You tried to go in quietly but now the alarm's been tripped. A horde of police are inbound. The drill - which was breaking through the safe - has jammed. Civilians are panicking: they need to be controlled. A security guard's bullet misses you by inches. A colleague puts him down. Sirens blare out as the thumping soundtrack begins to kick in...
This is a situation you'll become hardy to in Payday 2. As part of a masked four-man team (controlled by AI or online players), you take on a variety of high-stakes jobs including the aforementioned heists, wanton mall shootings and package escort missions. You select the jobs from a central database (Crime.net), where you can see the description, value and risk of the job before diving in.
It's imperative to start with smaller jobs, build up your stats, abilities and equipment via attained skill points and wealth, lest you be smashed by the battering ram of by failure. Your starting weapons and skills are impotent. The shootouts are frustrating and you've the worst reloading speed since the catapult. In the time it takes to change clips, empires rise and fall.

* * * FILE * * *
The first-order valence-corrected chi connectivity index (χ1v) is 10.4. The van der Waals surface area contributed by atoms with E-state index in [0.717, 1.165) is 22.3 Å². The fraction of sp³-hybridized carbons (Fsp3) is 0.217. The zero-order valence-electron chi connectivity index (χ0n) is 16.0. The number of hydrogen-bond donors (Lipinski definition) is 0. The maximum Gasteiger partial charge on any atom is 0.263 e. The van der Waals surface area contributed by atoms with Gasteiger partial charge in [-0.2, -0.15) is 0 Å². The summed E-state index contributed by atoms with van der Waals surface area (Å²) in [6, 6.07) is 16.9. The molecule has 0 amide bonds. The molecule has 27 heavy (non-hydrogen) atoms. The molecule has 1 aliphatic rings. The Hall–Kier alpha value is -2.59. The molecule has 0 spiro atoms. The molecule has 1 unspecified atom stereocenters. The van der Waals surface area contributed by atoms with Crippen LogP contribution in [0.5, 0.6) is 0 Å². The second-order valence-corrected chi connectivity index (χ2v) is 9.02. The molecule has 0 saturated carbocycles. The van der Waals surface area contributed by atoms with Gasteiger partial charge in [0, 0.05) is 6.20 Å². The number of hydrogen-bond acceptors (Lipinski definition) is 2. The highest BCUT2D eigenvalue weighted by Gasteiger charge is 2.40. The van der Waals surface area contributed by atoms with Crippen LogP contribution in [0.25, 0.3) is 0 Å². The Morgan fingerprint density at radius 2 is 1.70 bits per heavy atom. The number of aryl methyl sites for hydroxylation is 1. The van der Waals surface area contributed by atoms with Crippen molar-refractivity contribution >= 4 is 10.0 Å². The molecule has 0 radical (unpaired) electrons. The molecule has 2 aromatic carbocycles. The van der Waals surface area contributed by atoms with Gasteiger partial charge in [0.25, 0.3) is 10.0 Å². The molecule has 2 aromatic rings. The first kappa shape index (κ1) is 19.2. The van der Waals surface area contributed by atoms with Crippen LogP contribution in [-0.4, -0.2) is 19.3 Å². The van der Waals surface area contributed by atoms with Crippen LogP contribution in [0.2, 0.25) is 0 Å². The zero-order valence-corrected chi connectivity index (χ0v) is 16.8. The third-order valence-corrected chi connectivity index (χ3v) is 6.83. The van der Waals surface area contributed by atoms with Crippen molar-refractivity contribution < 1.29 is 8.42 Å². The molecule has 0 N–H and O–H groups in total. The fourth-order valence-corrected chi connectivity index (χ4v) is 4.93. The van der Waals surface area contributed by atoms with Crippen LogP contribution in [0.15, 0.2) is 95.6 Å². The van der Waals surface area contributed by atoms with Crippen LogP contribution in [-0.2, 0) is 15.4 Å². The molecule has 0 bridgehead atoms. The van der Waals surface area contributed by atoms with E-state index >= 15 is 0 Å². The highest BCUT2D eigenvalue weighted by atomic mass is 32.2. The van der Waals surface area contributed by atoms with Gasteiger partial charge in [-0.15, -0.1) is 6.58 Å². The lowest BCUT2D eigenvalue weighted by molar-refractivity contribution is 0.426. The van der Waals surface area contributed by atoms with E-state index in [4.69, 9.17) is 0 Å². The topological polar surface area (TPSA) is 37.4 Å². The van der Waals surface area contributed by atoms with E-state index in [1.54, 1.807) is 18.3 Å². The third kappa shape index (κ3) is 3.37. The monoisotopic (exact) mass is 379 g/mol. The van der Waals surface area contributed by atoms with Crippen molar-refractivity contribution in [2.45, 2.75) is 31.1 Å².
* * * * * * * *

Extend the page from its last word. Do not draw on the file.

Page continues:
Thankfully, taking on job after job and boosting your effectiveness isn't tedious, but totally satisfying. The variations in fellow players' abilities, rewards and scenarios (beside the burning need to progress) keep you hooked, like an addict of action and adrenaline.
The combat suffers in places and the mentioned reloading mechanic, which never automatically engages and is easily interrupted mid animation, remains a gripe but overall it's satisfactory. The maps, too, could've been better defined, with walls and buildings used as boundaries rather than invisible barriers mid-street.
It must be said offline, this is a vacuous trudge, but online it transforms into a tense and frantic experience that'll leave you falsely promising yourself 'just one last job.'
Version tested: Xbox 360. Played for 11 hours. Click here to read about VideoGamer.com's new review policy.